With the increasing specialization of careers, individuals who are creating an estate plan may already have relationships with other professionals, such as an accountant, financial advisor and/or insurance representative. However, is the advice offered by those individuals fully integrated?
This is where the work of an estate-planning attorney can begin. If an individual has a variety of investment products and strategies, an attorney can work to ensure that the entire team of professionals or advisers is working toward the common goals articulated by the client. Those efforts should include a periodic auditing schedule, where an attorney can ensure that estate documents account for any newly acquired assets via beneficiary designations or transfer provisions.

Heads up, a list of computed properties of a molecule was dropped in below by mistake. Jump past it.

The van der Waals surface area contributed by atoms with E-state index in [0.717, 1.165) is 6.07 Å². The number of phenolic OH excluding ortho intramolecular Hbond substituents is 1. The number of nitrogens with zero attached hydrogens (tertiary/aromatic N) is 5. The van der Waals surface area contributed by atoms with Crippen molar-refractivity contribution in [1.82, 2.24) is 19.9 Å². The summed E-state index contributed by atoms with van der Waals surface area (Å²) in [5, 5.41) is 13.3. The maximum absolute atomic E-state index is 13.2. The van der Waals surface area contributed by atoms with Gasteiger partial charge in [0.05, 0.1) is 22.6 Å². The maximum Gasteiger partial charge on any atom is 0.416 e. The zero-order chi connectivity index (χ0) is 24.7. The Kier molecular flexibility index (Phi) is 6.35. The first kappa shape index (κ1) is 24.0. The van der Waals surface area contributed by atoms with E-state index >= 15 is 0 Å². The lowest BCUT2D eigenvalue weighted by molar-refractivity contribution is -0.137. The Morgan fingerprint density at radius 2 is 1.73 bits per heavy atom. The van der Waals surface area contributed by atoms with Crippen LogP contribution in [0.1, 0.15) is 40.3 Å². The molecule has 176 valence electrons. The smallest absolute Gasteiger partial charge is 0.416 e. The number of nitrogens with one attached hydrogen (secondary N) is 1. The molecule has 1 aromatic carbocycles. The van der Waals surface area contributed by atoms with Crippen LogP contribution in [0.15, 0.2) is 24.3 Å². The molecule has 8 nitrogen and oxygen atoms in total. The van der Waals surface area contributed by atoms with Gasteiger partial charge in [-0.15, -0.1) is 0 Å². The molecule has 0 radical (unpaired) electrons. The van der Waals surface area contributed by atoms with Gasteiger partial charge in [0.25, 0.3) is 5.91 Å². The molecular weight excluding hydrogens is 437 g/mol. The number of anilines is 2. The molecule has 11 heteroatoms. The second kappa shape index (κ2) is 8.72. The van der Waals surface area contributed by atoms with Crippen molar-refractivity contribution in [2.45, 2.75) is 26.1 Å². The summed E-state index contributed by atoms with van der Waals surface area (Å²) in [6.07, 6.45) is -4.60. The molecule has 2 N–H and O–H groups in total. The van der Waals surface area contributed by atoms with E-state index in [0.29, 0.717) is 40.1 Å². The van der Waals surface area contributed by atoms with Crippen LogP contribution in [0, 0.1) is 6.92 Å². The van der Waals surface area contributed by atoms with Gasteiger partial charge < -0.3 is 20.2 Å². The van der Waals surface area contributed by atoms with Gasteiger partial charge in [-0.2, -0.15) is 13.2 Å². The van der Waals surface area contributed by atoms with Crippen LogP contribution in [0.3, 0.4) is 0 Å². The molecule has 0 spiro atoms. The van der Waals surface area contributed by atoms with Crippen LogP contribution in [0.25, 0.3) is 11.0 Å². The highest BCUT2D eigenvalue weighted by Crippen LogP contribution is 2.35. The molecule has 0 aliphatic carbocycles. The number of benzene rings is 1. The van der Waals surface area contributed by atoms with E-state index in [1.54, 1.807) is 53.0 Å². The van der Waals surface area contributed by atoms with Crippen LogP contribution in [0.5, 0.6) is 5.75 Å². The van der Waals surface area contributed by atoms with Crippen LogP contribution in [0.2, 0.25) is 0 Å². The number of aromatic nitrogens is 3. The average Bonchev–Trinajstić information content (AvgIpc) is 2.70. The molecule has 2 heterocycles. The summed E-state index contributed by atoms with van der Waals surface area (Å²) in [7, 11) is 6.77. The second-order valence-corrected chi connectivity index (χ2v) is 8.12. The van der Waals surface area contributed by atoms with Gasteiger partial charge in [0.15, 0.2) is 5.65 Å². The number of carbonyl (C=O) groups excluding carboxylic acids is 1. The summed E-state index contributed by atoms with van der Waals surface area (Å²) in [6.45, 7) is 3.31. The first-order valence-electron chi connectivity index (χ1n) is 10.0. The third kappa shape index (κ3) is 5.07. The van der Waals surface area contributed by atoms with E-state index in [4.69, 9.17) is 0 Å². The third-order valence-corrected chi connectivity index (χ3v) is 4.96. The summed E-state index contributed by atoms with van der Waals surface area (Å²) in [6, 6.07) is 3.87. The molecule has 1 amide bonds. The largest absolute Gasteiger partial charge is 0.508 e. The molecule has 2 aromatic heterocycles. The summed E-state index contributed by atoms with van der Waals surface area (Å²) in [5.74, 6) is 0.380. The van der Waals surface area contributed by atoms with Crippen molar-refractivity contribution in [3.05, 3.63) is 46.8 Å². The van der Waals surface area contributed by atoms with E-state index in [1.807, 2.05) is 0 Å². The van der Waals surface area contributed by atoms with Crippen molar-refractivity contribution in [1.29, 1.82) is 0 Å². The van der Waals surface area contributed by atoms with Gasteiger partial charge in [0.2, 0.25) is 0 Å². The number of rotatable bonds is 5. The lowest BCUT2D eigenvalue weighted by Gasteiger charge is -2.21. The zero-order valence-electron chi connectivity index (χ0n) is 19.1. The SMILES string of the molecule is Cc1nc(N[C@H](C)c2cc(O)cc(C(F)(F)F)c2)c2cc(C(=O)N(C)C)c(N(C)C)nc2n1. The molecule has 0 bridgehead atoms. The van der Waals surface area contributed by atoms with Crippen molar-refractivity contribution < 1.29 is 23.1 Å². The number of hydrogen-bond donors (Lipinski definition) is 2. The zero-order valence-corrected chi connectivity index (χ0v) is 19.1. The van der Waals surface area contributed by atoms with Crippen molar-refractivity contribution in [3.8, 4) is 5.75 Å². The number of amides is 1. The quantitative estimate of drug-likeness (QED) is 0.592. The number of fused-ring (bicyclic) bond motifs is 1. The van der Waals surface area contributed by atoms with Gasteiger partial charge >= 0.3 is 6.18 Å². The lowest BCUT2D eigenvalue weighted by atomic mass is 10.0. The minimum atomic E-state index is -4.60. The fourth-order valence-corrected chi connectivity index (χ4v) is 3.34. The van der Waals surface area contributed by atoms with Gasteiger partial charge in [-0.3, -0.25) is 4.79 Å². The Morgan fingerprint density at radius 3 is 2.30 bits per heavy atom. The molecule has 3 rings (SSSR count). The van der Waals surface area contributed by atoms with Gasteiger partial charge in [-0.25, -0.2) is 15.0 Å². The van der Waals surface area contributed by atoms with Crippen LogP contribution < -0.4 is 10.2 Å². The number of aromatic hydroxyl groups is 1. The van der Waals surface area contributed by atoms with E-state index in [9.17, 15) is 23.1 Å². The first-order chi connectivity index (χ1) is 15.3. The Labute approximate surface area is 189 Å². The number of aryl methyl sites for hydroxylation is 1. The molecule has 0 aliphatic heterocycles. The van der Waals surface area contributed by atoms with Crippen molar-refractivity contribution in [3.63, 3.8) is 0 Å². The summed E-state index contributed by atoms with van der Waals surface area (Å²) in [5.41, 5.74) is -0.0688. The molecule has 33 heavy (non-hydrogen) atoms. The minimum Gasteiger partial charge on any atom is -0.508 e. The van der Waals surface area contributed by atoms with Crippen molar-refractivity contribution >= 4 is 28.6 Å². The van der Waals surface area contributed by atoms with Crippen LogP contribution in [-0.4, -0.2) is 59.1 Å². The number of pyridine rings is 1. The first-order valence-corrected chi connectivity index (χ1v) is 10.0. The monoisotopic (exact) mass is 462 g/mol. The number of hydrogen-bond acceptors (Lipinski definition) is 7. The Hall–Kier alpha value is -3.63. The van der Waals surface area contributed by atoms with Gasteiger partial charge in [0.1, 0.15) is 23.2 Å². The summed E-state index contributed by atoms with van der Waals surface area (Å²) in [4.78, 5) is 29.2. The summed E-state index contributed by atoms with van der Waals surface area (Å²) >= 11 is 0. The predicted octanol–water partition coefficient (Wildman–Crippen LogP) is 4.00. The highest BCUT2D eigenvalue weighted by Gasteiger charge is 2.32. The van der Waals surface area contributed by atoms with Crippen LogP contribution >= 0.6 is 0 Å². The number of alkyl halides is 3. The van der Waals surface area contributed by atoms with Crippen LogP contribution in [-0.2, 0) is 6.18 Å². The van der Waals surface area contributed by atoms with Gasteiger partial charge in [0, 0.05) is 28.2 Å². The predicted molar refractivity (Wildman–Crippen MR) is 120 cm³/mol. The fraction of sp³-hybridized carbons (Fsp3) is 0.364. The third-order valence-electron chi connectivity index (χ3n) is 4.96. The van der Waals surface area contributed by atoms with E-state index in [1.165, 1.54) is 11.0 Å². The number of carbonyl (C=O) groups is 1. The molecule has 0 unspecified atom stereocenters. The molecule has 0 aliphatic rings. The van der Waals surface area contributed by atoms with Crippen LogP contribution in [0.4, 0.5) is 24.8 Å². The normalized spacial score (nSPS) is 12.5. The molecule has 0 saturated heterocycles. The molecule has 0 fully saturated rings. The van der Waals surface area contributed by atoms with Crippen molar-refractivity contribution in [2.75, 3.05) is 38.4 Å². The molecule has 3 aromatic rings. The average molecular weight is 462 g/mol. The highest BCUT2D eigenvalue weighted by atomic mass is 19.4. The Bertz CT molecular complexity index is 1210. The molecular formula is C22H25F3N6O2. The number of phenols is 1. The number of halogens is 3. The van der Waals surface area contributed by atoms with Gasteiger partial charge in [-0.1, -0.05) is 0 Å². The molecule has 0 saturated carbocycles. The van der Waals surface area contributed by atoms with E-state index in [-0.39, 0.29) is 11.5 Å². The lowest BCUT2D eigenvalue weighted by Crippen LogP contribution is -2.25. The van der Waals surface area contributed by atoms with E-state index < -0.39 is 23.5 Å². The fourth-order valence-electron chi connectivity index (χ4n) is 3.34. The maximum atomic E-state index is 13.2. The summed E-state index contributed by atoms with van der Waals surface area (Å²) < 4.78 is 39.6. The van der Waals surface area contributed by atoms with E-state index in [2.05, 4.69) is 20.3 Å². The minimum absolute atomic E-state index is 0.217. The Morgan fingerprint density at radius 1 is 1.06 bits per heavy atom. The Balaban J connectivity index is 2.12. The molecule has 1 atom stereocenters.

Careful planning regarding non-probate assets and beneficiary designations can greatly minimize the provisions needed in a will. After all, a will governs the transfer of probate assets. Unfortunately, failing to periodically update estate documents may result in common mistakes, such as attempting to change a beneficiary designation by using language in a will. Individuals might also have the misconception that notice to former beneficiaries is required when changing a beneficiary designation.
Both views are incorrect. The law generally does not require notice when changing beneficiaries, and non-probate assets containing beneficiary designations are typically outside the domain of a will. Both actions can be encompassed in a comprehensive estate plan, however. An attorney can remind individuals when life events such as births, deaths, divorce or remarriage, career changes and other circumstances may result in an outdated beneficiary designation.
Source: Forbes, “Your Will And Trusts Aren't Enough: Using Beneficiary Designations As An Estate Plan,” Jamie Hopkins, June 2, 2015